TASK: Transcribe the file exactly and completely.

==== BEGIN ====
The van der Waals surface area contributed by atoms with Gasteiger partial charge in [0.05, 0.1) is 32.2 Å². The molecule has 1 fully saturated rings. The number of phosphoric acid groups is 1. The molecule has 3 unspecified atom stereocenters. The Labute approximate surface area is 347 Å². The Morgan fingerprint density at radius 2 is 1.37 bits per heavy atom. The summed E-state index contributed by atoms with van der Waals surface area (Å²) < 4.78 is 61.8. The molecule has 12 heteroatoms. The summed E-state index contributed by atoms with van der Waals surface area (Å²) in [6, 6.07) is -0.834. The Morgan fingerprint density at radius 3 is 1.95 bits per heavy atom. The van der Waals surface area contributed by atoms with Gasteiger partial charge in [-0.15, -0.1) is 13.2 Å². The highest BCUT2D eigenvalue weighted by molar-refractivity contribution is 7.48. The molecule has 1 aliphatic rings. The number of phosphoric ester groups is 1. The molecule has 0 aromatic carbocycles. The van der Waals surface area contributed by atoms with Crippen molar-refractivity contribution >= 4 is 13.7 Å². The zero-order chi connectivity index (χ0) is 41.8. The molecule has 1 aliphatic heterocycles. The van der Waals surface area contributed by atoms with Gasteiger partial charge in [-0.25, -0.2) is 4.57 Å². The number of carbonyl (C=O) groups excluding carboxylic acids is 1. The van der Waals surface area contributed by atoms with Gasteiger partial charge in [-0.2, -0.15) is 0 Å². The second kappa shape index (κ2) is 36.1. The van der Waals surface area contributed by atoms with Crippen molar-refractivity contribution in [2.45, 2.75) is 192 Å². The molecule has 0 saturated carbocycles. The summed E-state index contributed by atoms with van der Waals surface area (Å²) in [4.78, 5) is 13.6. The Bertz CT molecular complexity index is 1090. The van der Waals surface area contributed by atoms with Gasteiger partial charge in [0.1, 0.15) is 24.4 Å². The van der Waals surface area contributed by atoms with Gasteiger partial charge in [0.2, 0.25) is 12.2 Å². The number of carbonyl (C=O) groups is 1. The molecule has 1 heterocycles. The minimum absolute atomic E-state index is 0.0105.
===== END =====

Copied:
The van der Waals surface area contributed by atoms with Gasteiger partial charge in [0.05, 0.1) is 32.2 Å². The molecule has 1 fully saturated rings. The number of phosphoric acid groups is 1. The molecule has 3 unspecified atom stereocenters. The Labute approximate surface area is 347 Å². The Morgan fingerprint density at radius 2 is 1.37 bits per heavy atom. The summed E-state index contributed by atoms with van der Waals surface area (Å²) < 4.78 is 61.8. The molecule has 12 heteroatoms. The summed E-state index contributed by atoms with van der Waals surface area (Å²) in [6, 6.07) is -0.834. The Morgan fingerprint density at radius 3 is 1.95 bits per heavy atom. The van der Waals surface area contributed by atoms with Gasteiger partial charge in [-0.15, -0.1) is 13.2 Å². The highest BCUT2D eigenvalue weighted by molar-refractivity contribution is 7.48. The molecule has 1 aliphatic rings. The number of phosphoric ester groups is 1. The molecule has 0 aromatic carbocycles. The van der Waals surface area contributed by atoms with Crippen molar-refractivity contribution >= 4 is 13.7 Å². The zero-order chi connectivity index (χ0) is 41.8. The molecule has 1 aliphatic heterocycles. The van der Waals surface area contributed by atoms with Gasteiger partial charge in [-0.25, -0.2) is 4.57 Å². The number of carbonyl (C=O) groups excluding carboxylic acids is 1. The van der Waals surface area contributed by atoms with Gasteiger partial charge in [-0.2, -0.15) is 0 Å². The second kappa shape index (κ2) is 36.1. The van der Waals surface area contributed by atoms with Crippen molar-refractivity contribution in [2.45, 2.75) is 192 Å². The molecule has 0 saturated carbocycles. The summed E-state index contributed by atoms with van der Waals surface area (Å²) in [4.78, 5) is 13.6. The Bertz CT molecular complexity index is 1090. The van der Waals surface area contributed by atoms with Gasteiger partial charge in [0.1, 0.15) is 24.4 Å². The van der Waals surface area contributed by atoms with Gasteiger partial charge in [0.2, 0.25) is 12.2 Å². The number of carbonyl (C=O) groups is 1. The molecule has 1 heterocycles. The minimum absolute atomic E-state index is 0.0105.